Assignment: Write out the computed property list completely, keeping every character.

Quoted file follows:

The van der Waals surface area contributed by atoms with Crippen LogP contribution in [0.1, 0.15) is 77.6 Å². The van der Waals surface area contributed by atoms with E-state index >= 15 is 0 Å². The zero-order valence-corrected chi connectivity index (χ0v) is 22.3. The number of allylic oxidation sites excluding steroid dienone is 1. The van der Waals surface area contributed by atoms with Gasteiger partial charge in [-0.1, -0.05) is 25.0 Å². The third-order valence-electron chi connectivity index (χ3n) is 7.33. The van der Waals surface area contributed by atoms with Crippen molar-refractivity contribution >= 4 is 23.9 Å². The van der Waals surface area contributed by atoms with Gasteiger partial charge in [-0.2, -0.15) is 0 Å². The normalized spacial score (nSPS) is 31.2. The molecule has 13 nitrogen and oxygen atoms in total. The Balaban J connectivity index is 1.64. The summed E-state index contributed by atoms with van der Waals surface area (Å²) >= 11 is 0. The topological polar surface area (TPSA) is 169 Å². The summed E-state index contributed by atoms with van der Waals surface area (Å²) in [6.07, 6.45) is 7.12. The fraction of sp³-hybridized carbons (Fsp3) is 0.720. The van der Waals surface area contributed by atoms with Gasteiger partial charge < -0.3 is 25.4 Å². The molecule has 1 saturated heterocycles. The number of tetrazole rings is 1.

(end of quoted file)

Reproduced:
The van der Waals surface area contributed by atoms with Crippen LogP contribution in [0.1, 0.15) is 77.6 Å². The van der Waals surface area contributed by atoms with E-state index >= 15 is 0 Å². The zero-order valence-corrected chi connectivity index (χ0v) is 22.3. The number of allylic oxidation sites excluding steroid dienone is 1. The van der Waals surface area contributed by atoms with Gasteiger partial charge in [-0.1, -0.05) is 25.0 Å². The third-order valence-electron chi connectivity index (χ3n) is 7.33. The van der Waals surface area contributed by atoms with Crippen molar-refractivity contribution >= 4 is 23.9 Å². The van der Waals surface area contributed by atoms with Gasteiger partial charge in [-0.2, -0.15) is 0 Å². The normalized spacial score (nSPS) is 31.2. The molecule has 13 nitrogen and oxygen atoms in total. The Balaban J connectivity index is 1.64. The summed E-state index contributed by atoms with van der Waals surface area (Å²) >= 11 is 0. The topological polar surface area (TPSA) is 169 Å². The summed E-state index contributed by atoms with van der Waals surface area (Å²) in [6.07, 6.45) is 7.12. The fraction of sp³-hybridized carbons (Fsp3) is 0.720. The van der Waals surface area contributed by atoms with Gasteiger partial charge < -0.3 is 25.4 Å². The molecule has 1 saturated heterocycles. The number of tetrazole rings is 1.